Sunday, January 27, 2013
Thomas and Mrs. Crouch, 16th Light Dragoons
Thomas Crouch was dead. His wife was angry. His serjeant stood accused.
It was an apt accusation. After Serjeant William Nunny had dropped a pair of saddle bags on Crouch's head, Crouch never spoke another word and was soon pronounced dead. But there was more to the story, enough that Serjeant Nunny asked for a court martial to clear his name.
Thomas Crouch had joined the 16th Light Dragoons in January 1776 as that corps was gearing up for service in America. The 16th, like the 17th Light Dragoons already in Boston, had been authorized a substantial increase in size including a dismounted contingent; it appears, however, that Crouch became a true cavalry trooper, serving with the mounted dragoons. The regiment arrived in New York late in 1776 and served in the campaign in New Jersey that extended into the following year. The second half of 1777 saw them on the campaign to Philadelphia; with the rest of the army that took that city, they settled in the area for the winter. We don't know whether Crouch was already married when he enlisted, but he certainly was by the time the regiment went into winter quarters.
In the evening of 4 December the 16th Light Dragoons received orders to be in readiness at their Philadelphia barracks for an impending expedition into the country. A while later, Mrs. Crouch and some soldiers brought her "excessively drunk" husband into the barracks. He was too drunk to stand, so they laid him on a blanket in a dark corner of the room. She asked Corporal Richard Evans to look after him and persuade him to remain in the barracks. She left, and the Corporal Evans, attempting to rouse Crouch, noticed "an uncommon noise in his throat." This did not alarm Evans enough to take any action, however, and he soon fell asleep.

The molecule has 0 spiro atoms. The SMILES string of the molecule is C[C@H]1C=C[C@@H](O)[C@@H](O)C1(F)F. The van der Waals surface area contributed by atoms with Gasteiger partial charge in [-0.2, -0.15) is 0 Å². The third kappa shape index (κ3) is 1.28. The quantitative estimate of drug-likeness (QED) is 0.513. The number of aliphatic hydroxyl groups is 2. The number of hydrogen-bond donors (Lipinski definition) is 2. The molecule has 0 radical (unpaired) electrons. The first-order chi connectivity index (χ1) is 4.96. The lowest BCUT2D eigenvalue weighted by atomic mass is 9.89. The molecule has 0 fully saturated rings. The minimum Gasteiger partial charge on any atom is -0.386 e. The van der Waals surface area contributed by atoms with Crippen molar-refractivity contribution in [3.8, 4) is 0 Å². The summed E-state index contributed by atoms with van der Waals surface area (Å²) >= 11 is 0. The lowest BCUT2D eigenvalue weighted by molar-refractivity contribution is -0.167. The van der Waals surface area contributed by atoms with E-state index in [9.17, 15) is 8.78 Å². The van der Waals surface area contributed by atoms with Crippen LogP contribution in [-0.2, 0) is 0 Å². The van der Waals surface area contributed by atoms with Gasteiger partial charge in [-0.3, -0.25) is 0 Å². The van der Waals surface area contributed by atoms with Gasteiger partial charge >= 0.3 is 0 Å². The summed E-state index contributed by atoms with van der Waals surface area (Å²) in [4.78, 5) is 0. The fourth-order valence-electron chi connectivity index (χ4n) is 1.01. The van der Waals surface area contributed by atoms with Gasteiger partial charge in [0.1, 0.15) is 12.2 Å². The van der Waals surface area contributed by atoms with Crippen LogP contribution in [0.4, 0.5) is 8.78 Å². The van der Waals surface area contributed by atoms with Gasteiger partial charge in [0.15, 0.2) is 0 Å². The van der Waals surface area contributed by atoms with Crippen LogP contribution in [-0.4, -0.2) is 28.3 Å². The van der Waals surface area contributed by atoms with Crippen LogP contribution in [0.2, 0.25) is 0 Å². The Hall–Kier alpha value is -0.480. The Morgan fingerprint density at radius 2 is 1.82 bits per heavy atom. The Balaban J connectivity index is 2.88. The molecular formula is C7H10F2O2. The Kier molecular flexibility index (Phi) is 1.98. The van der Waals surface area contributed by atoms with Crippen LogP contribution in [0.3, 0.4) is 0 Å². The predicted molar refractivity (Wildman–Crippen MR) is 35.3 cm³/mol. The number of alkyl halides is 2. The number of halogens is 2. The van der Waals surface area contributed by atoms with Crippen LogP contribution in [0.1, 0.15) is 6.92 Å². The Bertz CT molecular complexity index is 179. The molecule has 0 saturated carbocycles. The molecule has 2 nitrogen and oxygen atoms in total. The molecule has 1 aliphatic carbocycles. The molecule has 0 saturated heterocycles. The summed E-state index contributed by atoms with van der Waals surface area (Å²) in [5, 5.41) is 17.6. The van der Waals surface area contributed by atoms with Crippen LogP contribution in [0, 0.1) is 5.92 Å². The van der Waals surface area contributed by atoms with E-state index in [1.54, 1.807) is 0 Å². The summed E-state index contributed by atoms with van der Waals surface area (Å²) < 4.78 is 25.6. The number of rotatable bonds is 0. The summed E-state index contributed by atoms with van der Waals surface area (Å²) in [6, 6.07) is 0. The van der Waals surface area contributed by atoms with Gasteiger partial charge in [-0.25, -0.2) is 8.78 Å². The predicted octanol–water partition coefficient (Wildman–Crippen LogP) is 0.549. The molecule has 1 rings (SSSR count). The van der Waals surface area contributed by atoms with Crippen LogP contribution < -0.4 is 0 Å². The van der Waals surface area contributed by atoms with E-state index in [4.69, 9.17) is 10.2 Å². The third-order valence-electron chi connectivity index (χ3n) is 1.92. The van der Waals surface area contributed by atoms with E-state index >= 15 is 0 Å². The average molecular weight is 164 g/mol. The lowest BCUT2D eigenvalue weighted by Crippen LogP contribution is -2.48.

At about 9PM Serjeant Nunny came into the barracks with orders for the dragoons to repair to the stables and prepare to march. The serjeant left; the barracks sprang to life, but Thomas Crouch did not. A man attempted to rouse him, but gave up and attended to his own preparations. Soon the serjeant returned carrying his carbine and a pair of saddle bags. Taking stock of the men, he learned that all of the men had saddled their horses except for Crouch. Asking where Crouch was, he was directed by Corporal Evans to the corner. Believing Crouch to be in a drunken stupor, the serjeant kicked him a few times on the back side. When he got no response he tried using the butt of his carbine. Still nothing, so he lifted his saddle bags as high as his own head, then dropped them onto Crouch's head. This, too, failed to stir the listless dragoon. Nunny knelt and tried to sit Crouch up, saw that he was wearing a neck stock, and removed that constricting garment. He tried to stand Crouch up, but it proved impossible. Out of ideas, Serjeant Nunny decided to turn out the rest of his troop and deal with Crouch later. On his way to the stable he stopped by Mrs. Crouch's lodgings and informed her of the situation.